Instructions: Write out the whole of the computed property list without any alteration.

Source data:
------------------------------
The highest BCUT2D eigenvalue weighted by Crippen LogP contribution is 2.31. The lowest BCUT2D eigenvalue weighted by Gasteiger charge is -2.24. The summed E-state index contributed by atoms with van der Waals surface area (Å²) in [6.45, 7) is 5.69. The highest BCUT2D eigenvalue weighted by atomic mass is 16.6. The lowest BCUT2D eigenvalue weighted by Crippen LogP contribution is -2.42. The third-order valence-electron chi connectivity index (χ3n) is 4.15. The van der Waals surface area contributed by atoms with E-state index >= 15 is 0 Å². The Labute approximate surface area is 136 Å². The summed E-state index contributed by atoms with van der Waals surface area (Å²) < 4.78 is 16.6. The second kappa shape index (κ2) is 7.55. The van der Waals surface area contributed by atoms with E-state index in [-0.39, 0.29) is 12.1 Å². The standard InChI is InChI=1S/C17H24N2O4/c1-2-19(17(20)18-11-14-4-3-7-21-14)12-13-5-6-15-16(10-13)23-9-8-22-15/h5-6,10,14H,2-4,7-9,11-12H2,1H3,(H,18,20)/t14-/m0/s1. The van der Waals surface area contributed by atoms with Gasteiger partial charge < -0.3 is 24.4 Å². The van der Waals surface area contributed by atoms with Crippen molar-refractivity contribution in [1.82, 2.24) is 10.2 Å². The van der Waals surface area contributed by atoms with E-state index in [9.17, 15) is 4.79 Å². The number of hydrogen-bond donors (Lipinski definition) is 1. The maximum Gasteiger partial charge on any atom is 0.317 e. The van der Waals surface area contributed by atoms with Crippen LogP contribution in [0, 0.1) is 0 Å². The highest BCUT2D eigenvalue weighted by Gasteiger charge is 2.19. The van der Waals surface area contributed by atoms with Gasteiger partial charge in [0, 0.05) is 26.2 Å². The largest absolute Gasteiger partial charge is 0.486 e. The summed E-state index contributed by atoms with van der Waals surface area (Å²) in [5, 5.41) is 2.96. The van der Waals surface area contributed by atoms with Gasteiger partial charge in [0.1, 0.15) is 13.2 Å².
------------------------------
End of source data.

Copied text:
The highest BCUT2D eigenvalue weighted by Crippen LogP contribution is 2.31. The lowest BCUT2D eigenvalue weighted by Gasteiger charge is -2.24. The summed E-state index contributed by atoms with van der Waals surface area (Å²) in [6.45, 7) is 5.69. The highest BCUT2D eigenvalue weighted by atomic mass is 16.6. The lowest BCUT2D eigenvalue weighted by Crippen LogP contribution is -2.42. The third-order valence-electron chi connectivity index (χ3n) is 4.15. The van der Waals surface area contributed by atoms with E-state index >= 15 is 0 Å². The Labute approximate surface area is 136 Å². The summed E-state index contributed by atoms with van der Waals surface area (Å²) < 4.78 is 16.6. The second kappa shape index (κ2) is 7.55. The van der Waals surface area contributed by atoms with E-state index in [-0.39, 0.29) is 12.1 Å². The standard InChI is InChI=1S/C17H24N2O4/c1-2-19(17(20)18-11-14-4-3-7-21-14)12-13-5-6-15-16(10-13)23-9-8-22-15/h5-6,10,14H,2-4,7-9,11-12H2,1H3,(H,18,20)/t14-/m0/s1. The van der Waals surface area contributed by atoms with Gasteiger partial charge < -0.3 is 24.4 Å². The van der Waals surface area contributed by atoms with Crippen molar-refractivity contribution in [1.82, 2.24) is 10.2 Å². The van der Waals surface area contributed by atoms with E-state index in [9.17, 15) is 4.79 Å². The number of hydrogen-bond donors (Lipinski definition) is 1. The maximum Gasteiger partial charge on any atom is 0.317 e. The van der Waals surface area contributed by atoms with Crippen LogP contribution in [0, 0.1) is 0 Å². The highest BCUT2D eigenvalue weighted by Gasteiger charge is 2.19. The van der Waals surface area contributed by atoms with Gasteiger partial charge in [0, 0.05) is 26.2 Å². The largest absolute Gasteiger partial charge is 0.486 e. The summed E-state index contributed by atoms with van der Waals surface area (Å²) in [5, 5.41) is 2.96. The van der Waals surface area contributed by atoms with Gasteiger partial charge in [0.1, 0.15) is 13.2 Å².